Call to Care for One Another
Your Excellency Paulo Rudelli, the Apostolic Nuncio to Zimbabwe, Your Grace Robert Ndlovu, the Archdiocese of Harare, Very Rev. Fr. Leonard Chiti, the Jesuit Provincial of Southern Africa Fr. Evaristus Ekwueme, Very Rev. Sr. Mary Goretti, CJ, the Provincial of the CJs in Zimbabwe, Pro Vice-Chancellor Academic Affairs, Fr. Bernard Muhigirwa, Pro Vice Chancellor Administration and Finance, Academic and Administrative staff of Arrupe Jesuit University, our students participants, invited guests ladies and gentlemen, good morning.
Your Excellency and Your Grace, this is the second time that both of you have come to Arrupe Jesuit University on agenda that touch on the development and progress of the young people. It is really a manifestation of your commitment to the future progress of humanity where each person is a “brother’s keeper” (Gen. 4:9). Thank you very much for your care, friendship, and commitment to the mission of the Church.
Your constant encouragement to the young people challenges them to grow as responsible and dedicated individuals in the service of the Church and authentic progress of humanity. At the beginning of his Papacy, Pope Francis called on all of us saying, “These convictions and habits of solidarity, when they are put into practice, open the way to other structural transformations and make them possible. Changing structures without generating new convictions and attitudes will only ensure that those same structures will become, sooner or later, corrupt, oppressive and ineffectual” (EG 189).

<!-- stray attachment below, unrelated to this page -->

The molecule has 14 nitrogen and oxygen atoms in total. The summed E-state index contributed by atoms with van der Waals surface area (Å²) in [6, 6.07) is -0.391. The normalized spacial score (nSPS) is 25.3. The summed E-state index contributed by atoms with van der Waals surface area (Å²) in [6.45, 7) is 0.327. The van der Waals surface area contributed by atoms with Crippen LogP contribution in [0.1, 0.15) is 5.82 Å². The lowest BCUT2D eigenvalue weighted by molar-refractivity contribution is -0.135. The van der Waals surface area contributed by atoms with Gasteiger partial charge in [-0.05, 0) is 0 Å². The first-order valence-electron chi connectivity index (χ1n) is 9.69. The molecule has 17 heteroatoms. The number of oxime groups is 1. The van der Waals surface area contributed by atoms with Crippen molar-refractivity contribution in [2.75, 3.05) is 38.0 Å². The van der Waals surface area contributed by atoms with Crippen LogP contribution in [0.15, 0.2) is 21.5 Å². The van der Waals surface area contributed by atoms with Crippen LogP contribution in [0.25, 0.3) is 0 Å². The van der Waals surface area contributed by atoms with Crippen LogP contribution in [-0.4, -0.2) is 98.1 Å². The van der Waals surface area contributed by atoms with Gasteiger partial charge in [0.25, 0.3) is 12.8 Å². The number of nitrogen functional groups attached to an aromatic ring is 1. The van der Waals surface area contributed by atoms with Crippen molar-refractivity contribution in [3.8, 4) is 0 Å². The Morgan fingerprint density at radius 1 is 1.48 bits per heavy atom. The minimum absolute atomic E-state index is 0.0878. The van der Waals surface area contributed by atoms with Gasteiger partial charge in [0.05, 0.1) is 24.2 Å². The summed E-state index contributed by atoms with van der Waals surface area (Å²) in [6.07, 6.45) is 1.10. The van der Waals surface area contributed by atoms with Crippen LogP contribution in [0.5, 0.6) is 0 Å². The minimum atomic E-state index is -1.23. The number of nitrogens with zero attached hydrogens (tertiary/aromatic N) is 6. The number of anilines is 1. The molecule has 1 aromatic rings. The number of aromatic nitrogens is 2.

As we gather here to reflect on the experiences of the young people with the teachings of Pope Francis, especially on Faith and Social Transformation, they remind us of the personal and collective responsibility we have towards what is going around us. In the model of the Good Samaritan, Pope Francis challenges “us not to decide who is close enough to be our neighbor, but rather that we ourselves become neighbors to all” (FT 80). It is a call to action for “For I was hungry and you gave me something to eat, I was thirsty and you gave me something to drink, I was a stranger and you invited me in, 36 I needed clothes and you clothed me, I was sick and you looked after me, I was in prison and you came to visit me” (Mat. 25:35-36). It is an invitation to be role models and wash one another’s feet (John 13:5).
Pope Francis invites humanity to “to acknowledge, appreciate and love each person, regardless of physical proximity, regardless of where he or she was born or lives” (FT, 1) as we are “you are all brothers” (Mat. 23:8). This attitude will help limit hostilities and violence that currently dominate our work to that union and friendship that each individual human being longs for.It is a call to promote greater harmony and “bring about a new political and economic mindset which would help to break down the wall of separation” (EG 205).
In conclusion, we thank all of you for coming. We encourage our young brothers and sisters who have started this journey of reflecting on the teaching of Pope Francis that they persist on this path. Please share what you have experienced with your peers that this foundation may be enlarged. May the Lord bless you all.
Fr. Joseph Oduor Afulo, SJ, Ph.D.